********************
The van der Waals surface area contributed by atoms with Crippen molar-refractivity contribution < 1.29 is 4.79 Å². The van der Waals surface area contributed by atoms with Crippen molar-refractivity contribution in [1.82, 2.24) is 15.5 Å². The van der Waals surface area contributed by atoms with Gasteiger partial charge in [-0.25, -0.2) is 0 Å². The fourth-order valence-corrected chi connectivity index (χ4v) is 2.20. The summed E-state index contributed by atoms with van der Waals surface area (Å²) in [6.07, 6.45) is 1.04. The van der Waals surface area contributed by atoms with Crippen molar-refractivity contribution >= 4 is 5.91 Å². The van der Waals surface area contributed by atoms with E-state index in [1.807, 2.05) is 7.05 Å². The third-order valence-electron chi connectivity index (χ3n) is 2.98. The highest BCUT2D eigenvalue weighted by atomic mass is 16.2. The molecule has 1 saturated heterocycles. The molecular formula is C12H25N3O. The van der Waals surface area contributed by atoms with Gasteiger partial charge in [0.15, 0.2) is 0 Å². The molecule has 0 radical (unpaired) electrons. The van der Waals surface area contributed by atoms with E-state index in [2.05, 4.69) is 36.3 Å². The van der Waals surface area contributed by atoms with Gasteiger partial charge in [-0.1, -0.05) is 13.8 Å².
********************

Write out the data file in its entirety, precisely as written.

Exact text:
The van der Waals surface area contributed by atoms with Crippen molar-refractivity contribution < 1.29 is 4.79 Å². The van der Waals surface area contributed by atoms with Crippen molar-refractivity contribution in [1.82, 2.24) is 15.5 Å². The van der Waals surface area contributed by atoms with Gasteiger partial charge in [-0.25, -0.2) is 0 Å². The fourth-order valence-corrected chi connectivity index (χ4v) is 2.20. The summed E-state index contributed by atoms with van der Waals surface area (Å²) in [6.07, 6.45) is 1.04. The van der Waals surface area contributed by atoms with Crippen molar-refractivity contribution >= 4 is 5.91 Å². The van der Waals surface area contributed by atoms with E-state index in [1.807, 2.05) is 7.05 Å². The third-order valence-electron chi connectivity index (χ3n) is 2.98. The highest BCUT2D eigenvalue weighted by atomic mass is 16.2. The molecule has 1 saturated heterocycles. The molecular formula is C12H25N3O. The van der Waals surface area contributed by atoms with Gasteiger partial charge in [0.15, 0.2) is 0 Å². The molecule has 0 radical (unpaired) electrons. The van der Waals surface area contributed by atoms with E-state index in [2.05, 4.69) is 36.3 Å². The van der Waals surface area contributed by atoms with Gasteiger partial charge in [-0.1, -0.05) is 13.8 Å².